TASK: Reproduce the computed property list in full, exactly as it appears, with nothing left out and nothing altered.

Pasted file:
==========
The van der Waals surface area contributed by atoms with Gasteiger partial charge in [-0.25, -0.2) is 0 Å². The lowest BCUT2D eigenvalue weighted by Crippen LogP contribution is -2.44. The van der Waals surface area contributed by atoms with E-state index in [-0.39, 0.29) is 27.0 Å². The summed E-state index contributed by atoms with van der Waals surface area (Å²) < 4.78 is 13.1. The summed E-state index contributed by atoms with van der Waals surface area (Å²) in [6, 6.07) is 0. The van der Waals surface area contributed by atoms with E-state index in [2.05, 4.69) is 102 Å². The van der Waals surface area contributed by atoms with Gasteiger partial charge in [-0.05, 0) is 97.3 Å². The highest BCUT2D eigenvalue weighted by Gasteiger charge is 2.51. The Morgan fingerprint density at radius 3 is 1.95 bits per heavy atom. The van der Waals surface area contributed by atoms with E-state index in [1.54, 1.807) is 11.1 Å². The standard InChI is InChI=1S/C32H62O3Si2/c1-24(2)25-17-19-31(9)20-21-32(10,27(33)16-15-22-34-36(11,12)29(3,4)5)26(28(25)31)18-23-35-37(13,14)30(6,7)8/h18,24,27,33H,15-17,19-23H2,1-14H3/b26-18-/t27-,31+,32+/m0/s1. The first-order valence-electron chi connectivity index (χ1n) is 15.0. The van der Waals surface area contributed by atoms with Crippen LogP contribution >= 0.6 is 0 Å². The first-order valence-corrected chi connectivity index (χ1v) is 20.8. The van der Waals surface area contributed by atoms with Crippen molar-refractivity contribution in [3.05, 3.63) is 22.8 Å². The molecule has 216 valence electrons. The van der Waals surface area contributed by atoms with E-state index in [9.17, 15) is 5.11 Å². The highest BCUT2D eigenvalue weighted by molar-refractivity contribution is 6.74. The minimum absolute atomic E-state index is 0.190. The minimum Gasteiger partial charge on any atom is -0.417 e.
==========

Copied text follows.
The van der Waals surface area contributed by atoms with Gasteiger partial charge in [-0.25, -0.2) is 0 Å². The lowest BCUT2D eigenvalue weighted by Crippen LogP contribution is -2.44. The van der Waals surface area contributed by atoms with E-state index in [-0.39, 0.29) is 27.0 Å². The summed E-state index contributed by atoms with van der Waals surface area (Å²) < 4.78 is 13.1. The summed E-state index contributed by atoms with van der Waals surface area (Å²) in [6, 6.07) is 0. The van der Waals surface area contributed by atoms with E-state index in [2.05, 4.69) is 102 Å². The van der Waals surface area contributed by atoms with Gasteiger partial charge in [-0.05, 0) is 97.3 Å². The highest BCUT2D eigenvalue weighted by Gasteiger charge is 2.51. The Morgan fingerprint density at radius 3 is 1.95 bits per heavy atom. The van der Waals surface area contributed by atoms with E-state index in [1.54, 1.807) is 11.1 Å². The standard InChI is InChI=1S/C32H62O3Si2/c1-24(2)25-17-19-31(9)20-21-32(10,27(33)16-15-22-34-36(11,12)29(3,4)5)26(28(25)31)18-23-35-37(13,14)30(6,7)8/h18,24,27,33H,15-17,19-23H2,1-14H3/b26-18-/t27-,31+,32+/m0/s1. The first-order valence-electron chi connectivity index (χ1n) is 15.0. The van der Waals surface area contributed by atoms with Crippen LogP contribution >= 0.6 is 0 Å². The first-order valence-corrected chi connectivity index (χ1v) is 20.8. The van der Waals surface area contributed by atoms with Crippen molar-refractivity contribution in [3.05, 3.63) is 22.8 Å². The molecule has 216 valence electrons. The van der Waals surface area contributed by atoms with E-state index in [9.17, 15) is 5.11 Å². The highest BCUT2D eigenvalue weighted by molar-refractivity contribution is 6.74. The minimum absolute atomic E-state index is 0.190. The minimum Gasteiger partial charge on any atom is -0.417 e.